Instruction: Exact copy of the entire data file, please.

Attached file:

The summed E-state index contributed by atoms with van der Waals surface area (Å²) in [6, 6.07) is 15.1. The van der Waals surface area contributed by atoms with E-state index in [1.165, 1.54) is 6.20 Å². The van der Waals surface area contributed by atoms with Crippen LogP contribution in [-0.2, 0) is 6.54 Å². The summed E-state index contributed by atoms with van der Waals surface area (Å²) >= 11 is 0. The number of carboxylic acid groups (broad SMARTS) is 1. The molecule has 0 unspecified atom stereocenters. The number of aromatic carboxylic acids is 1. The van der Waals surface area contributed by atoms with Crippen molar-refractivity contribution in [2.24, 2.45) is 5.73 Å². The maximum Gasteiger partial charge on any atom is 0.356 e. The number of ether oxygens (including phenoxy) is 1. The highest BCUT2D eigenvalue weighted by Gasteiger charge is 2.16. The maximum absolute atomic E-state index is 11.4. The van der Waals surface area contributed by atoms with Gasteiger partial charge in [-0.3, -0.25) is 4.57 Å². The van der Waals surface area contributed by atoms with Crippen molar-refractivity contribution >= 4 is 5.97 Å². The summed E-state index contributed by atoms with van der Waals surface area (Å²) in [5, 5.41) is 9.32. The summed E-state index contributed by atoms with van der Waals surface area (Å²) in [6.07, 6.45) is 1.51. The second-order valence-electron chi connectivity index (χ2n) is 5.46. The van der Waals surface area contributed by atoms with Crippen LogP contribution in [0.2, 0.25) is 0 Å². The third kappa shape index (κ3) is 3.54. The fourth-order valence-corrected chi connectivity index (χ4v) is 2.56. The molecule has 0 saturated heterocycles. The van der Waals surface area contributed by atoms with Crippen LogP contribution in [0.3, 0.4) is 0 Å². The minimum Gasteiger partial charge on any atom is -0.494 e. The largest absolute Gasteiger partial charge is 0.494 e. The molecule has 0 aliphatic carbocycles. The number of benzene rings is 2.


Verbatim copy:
The summed E-state index contributed by atoms with van der Waals surface area (Å²) in [6, 6.07) is 15.1. The van der Waals surface area contributed by atoms with E-state index in [1.165, 1.54) is 6.20 Å². The van der Waals surface area contributed by atoms with Crippen LogP contribution in [-0.2, 0) is 6.54 Å². The summed E-state index contributed by atoms with van der Waals surface area (Å²) >= 11 is 0. The number of carboxylic acid groups (broad SMARTS) is 1. The molecule has 0 unspecified atom stereocenters. The number of aromatic carboxylic acids is 1. The van der Waals surface area contributed by atoms with Crippen molar-refractivity contribution in [2.24, 2.45) is 5.73 Å². The maximum Gasteiger partial charge on any atom is 0.356 e. The number of ether oxygens (including phenoxy) is 1. The highest BCUT2D eigenvalue weighted by Gasteiger charge is 2.16. The maximum absolute atomic E-state index is 11.4. The van der Waals surface area contributed by atoms with Gasteiger partial charge in [-0.3, -0.25) is 4.57 Å². The van der Waals surface area contributed by atoms with Crippen molar-refractivity contribution >= 4 is 5.97 Å². The summed E-state index contributed by atoms with van der Waals surface area (Å²) in [5, 5.41) is 9.32. The summed E-state index contributed by atoms with van der Waals surface area (Å²) in [6.07, 6.45) is 1.51. The second-order valence-electron chi connectivity index (χ2n) is 5.46. The van der Waals surface area contributed by atoms with Crippen LogP contribution in [0.2, 0.25) is 0 Å². The third kappa shape index (κ3) is 3.54. The fourth-order valence-corrected chi connectivity index (χ4v) is 2.56. The molecule has 0 saturated heterocycles. The van der Waals surface area contributed by atoms with Crippen LogP contribution in [0.3, 0.4) is 0 Å². The minimum Gasteiger partial charge on any atom is -0.494 e. The largest absolute Gasteiger partial charge is 0.494 e. The molecule has 0 aliphatic carbocycles. The number of benzene rings is 2.